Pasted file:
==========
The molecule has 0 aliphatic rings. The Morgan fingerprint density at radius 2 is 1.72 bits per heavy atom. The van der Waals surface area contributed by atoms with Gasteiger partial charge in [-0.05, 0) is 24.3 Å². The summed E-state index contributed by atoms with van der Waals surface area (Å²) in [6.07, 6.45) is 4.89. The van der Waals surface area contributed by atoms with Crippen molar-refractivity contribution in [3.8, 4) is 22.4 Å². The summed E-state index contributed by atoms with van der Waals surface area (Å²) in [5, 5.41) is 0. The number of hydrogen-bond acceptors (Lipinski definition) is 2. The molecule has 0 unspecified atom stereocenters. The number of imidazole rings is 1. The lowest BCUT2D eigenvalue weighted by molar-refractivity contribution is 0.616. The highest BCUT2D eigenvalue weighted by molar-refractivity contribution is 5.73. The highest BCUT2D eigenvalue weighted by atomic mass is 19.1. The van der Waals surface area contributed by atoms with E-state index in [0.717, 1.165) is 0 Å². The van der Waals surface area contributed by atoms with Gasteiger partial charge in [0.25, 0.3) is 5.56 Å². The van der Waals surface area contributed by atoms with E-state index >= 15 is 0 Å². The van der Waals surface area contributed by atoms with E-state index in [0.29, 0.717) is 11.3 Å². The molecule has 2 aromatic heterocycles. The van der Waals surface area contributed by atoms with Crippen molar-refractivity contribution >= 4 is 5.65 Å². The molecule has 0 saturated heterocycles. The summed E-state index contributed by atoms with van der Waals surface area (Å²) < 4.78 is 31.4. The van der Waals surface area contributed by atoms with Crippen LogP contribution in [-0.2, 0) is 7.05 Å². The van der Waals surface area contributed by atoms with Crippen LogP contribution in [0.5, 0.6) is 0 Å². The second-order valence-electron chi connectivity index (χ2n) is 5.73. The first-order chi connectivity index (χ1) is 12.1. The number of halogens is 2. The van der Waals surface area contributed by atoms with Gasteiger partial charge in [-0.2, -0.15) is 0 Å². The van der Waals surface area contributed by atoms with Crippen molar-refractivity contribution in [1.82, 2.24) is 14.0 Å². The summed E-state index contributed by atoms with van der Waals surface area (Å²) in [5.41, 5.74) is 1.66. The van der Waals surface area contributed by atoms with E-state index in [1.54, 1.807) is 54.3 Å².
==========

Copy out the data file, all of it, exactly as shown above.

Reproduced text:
The molecule has 0 aliphatic rings. The Morgan fingerprint density at radius 2 is 1.72 bits per heavy atom. The van der Waals surface area contributed by atoms with Gasteiger partial charge in [-0.05, 0) is 24.3 Å². The summed E-state index contributed by atoms with van der Waals surface area (Å²) in [6.07, 6.45) is 4.89. The van der Waals surface area contributed by atoms with Crippen molar-refractivity contribution in [3.8, 4) is 22.4 Å². The summed E-state index contributed by atoms with van der Waals surface area (Å²) in [5, 5.41) is 0. The number of hydrogen-bond acceptors (Lipinski definition) is 2. The molecule has 0 unspecified atom stereocenters. The number of imidazole rings is 1. The lowest BCUT2D eigenvalue weighted by molar-refractivity contribution is 0.616. The highest BCUT2D eigenvalue weighted by molar-refractivity contribution is 5.73. The highest BCUT2D eigenvalue weighted by atomic mass is 19.1. The van der Waals surface area contributed by atoms with E-state index in [0.717, 1.165) is 0 Å². The van der Waals surface area contributed by atoms with Gasteiger partial charge in [0.25, 0.3) is 5.56 Å². The van der Waals surface area contributed by atoms with E-state index >= 15 is 0 Å². The van der Waals surface area contributed by atoms with E-state index in [0.29, 0.717) is 11.3 Å². The molecule has 2 aromatic heterocycles. The van der Waals surface area contributed by atoms with Crippen molar-refractivity contribution >= 4 is 5.65 Å². The molecule has 0 saturated heterocycles. The summed E-state index contributed by atoms with van der Waals surface area (Å²) < 4.78 is 31.4. The van der Waals surface area contributed by atoms with Crippen LogP contribution in [-0.2, 0) is 7.05 Å². The van der Waals surface area contributed by atoms with Crippen LogP contribution in [0.5, 0.6) is 0 Å². The second-order valence-electron chi connectivity index (χ2n) is 5.73. The first-order chi connectivity index (χ1) is 12.1. The number of halogens is 2. The van der Waals surface area contributed by atoms with Gasteiger partial charge in [-0.2, -0.15) is 0 Å². The van der Waals surface area contributed by atoms with Crippen molar-refractivity contribution in [1.82, 2.24) is 14.0 Å². The summed E-state index contributed by atoms with van der Waals surface area (Å²) in [5.41, 5.74) is 1.66. The van der Waals surface area contributed by atoms with E-state index in [1.54, 1.807) is 54.3 Å².